Tag Archive: Jacob Vargas


Review by C.J. Bunce

By the time of his death in 1982, science fiction writer and future visionary Philip K. Dick wrote some 44 novels and 121 short stories.  A master storyteller, Dick’s short story writing was often simple and straightforward, but it was packed with amazing worlds, prescient technologies (and glimpses at what would be real problems resulting from those technologies), plus truly unique and inspiring ideas and ideals.  The real genius of Dick can be found in these quick stories.  The 2017 British and American co-production Philip K. Dick’s Electric Dreams is a science fiction series of ten episodes inspired by ten of his short stories, available now in the U.S. for the first time via Amazon Video.  If you find you’re not a fan of the series, don’t hold it against Philip K. Dick–the episodes are only very, very loosely based on his short stories, opting instead to expand on the stories and update most of the settings and plots, including swapping new technologies for those he wrote about.  Ideally those new to Dick’s works will be inspired by the ideas in the series to delve into his written works and experience his creations for themselves.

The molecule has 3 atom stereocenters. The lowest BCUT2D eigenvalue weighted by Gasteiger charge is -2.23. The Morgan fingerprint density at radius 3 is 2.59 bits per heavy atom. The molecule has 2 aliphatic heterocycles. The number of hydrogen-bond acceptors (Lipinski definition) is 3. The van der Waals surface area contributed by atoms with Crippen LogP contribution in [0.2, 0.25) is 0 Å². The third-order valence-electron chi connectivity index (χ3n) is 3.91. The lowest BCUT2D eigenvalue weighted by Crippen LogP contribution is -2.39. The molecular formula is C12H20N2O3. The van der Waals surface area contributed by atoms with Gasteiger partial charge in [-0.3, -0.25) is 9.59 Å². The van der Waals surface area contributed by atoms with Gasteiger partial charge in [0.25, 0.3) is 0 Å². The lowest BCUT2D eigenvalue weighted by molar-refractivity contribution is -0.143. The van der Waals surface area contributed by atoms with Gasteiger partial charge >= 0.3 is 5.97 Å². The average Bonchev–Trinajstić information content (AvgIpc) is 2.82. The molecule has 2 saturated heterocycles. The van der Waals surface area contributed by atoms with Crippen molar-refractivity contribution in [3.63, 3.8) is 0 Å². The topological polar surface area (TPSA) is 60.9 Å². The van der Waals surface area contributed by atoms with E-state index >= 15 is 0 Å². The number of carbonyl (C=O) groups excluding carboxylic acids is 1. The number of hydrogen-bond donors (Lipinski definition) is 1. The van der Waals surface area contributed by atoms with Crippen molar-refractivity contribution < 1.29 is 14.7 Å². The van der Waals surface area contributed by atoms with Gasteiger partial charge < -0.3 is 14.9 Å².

Written and directed by a variety of filmmakers, Electric Dreams is a hodgepodge of styles, storytelling, and continuity. Surprisingly the writers opted against sticking with the magic of Dick’s stories, deleting key memorable scenes, and choosing to add extra subplots with a few stories barely recognizable from their source material.  Most of the updates detract from the underlying story.  Three episodes fare the best–coincidentally or not, these are episodes that stay the truest to Dick’s own work.  The rest are less compelling, but each has its high points, either via surprisingly good special effects and production values for TV, or the choice of and performances by the actors (including Vera Farmiga (Bates Motel, Source Code), Anna Paquin (X-Men series), Timothy Spall (Harry Potter series), Steve Buscemi (Reservoir Dogs, Fargo), Bryan Cranston (Breaking Bad, Total Recall), Jacob Vargas (Luke Cage), Terrence Howard (Wayward Pines), and Anne Reid (Hot Fuzz, Doctor Who, Marchlands).  Based on one of the best of all Dick’s stories, Impossible Planet follows the original story to create the best episode of the series, taking viewers on a final voyage home accompanying an old (more than 300 years old) woman played by Geraldine Chaplin (even this episode cuts the most powerful scene from the short story).  The Father Thing takes its time getting to the story, but once there it keeps the guts and spirit of the original story.  Loyal to the source material, it also has a great John Carpenter-esque soundtrack and Greg Kinnear is perfectly cast as the father.  For a person who was not remembered as a family man, Dick’s stories involving children are among his best and “The Father Thing” is no different.  Ideas furthered in a story familiar to most sci-fi fans, “The Minority Report,” are examined in The Hood Maker, complete with precognitive telepaths and the concept of pre-crime.  The episode follows the original story, and its “buddy cop” duo would make a great spin-off series.